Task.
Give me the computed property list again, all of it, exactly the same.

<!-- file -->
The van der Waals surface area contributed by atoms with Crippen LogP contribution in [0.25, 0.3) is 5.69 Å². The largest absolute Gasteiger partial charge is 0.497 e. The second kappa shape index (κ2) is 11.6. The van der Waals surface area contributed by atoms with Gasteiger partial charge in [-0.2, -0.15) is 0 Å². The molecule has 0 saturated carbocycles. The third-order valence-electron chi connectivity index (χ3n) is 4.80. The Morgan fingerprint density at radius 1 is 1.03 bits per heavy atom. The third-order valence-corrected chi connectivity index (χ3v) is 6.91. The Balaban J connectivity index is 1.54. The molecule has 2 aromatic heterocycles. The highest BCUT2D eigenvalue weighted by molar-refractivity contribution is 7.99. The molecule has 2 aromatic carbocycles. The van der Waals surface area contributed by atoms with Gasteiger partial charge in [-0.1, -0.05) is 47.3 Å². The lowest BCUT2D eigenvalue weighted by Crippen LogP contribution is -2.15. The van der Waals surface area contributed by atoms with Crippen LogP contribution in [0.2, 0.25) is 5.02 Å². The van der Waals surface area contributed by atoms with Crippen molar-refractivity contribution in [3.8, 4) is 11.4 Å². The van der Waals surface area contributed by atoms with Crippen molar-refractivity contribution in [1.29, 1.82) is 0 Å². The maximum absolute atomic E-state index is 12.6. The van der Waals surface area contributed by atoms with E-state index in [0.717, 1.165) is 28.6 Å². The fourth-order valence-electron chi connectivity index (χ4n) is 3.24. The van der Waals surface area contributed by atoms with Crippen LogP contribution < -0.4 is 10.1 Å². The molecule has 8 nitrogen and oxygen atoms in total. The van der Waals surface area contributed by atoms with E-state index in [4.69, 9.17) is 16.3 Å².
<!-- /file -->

The van der Waals surface area contributed by atoms with Crippen LogP contribution in [0.25, 0.3) is 5.69 Å². The largest absolute Gasteiger partial charge is 0.497 e. The second kappa shape index (κ2) is 11.6. The van der Waals surface area contributed by atoms with Gasteiger partial charge in [-0.2, -0.15) is 0 Å². The molecule has 0 saturated carbocycles. The third-order valence-electron chi connectivity index (χ3n) is 4.80. The Morgan fingerprint density at radius 1 is 1.03 bits per heavy atom. The third-order valence-corrected chi connectivity index (χ3v) is 6.91. The Balaban J connectivity index is 1.54. The molecule has 2 aromatic heterocycles. The highest BCUT2D eigenvalue weighted by molar-refractivity contribution is 7.99. The molecule has 2 aromatic carbocycles. The van der Waals surface area contributed by atoms with Gasteiger partial charge in [-0.1, -0.05) is 47.3 Å². The lowest BCUT2D eigenvalue weighted by Crippen LogP contribution is -2.15. The van der Waals surface area contributed by atoms with Crippen LogP contribution in [0.2, 0.25) is 5.02 Å². The van der Waals surface area contributed by atoms with Crippen molar-refractivity contribution in [3.8, 4) is 11.4 Å². The van der Waals surface area contributed by atoms with Crippen molar-refractivity contribution in [1.29, 1.82) is 0 Å². The maximum absolute atomic E-state index is 12.6. The van der Waals surface area contributed by atoms with E-state index in [0.717, 1.165) is 28.6 Å². The fourth-order valence-electron chi connectivity index (χ4n) is 3.24. The van der Waals surface area contributed by atoms with Crippen LogP contribution < -0.4 is 10.1 Å². The molecule has 8 nitrogen and oxygen atoms in total. The van der Waals surface area contributed by atoms with E-state index in [4.69, 9.17) is 16.3 Å².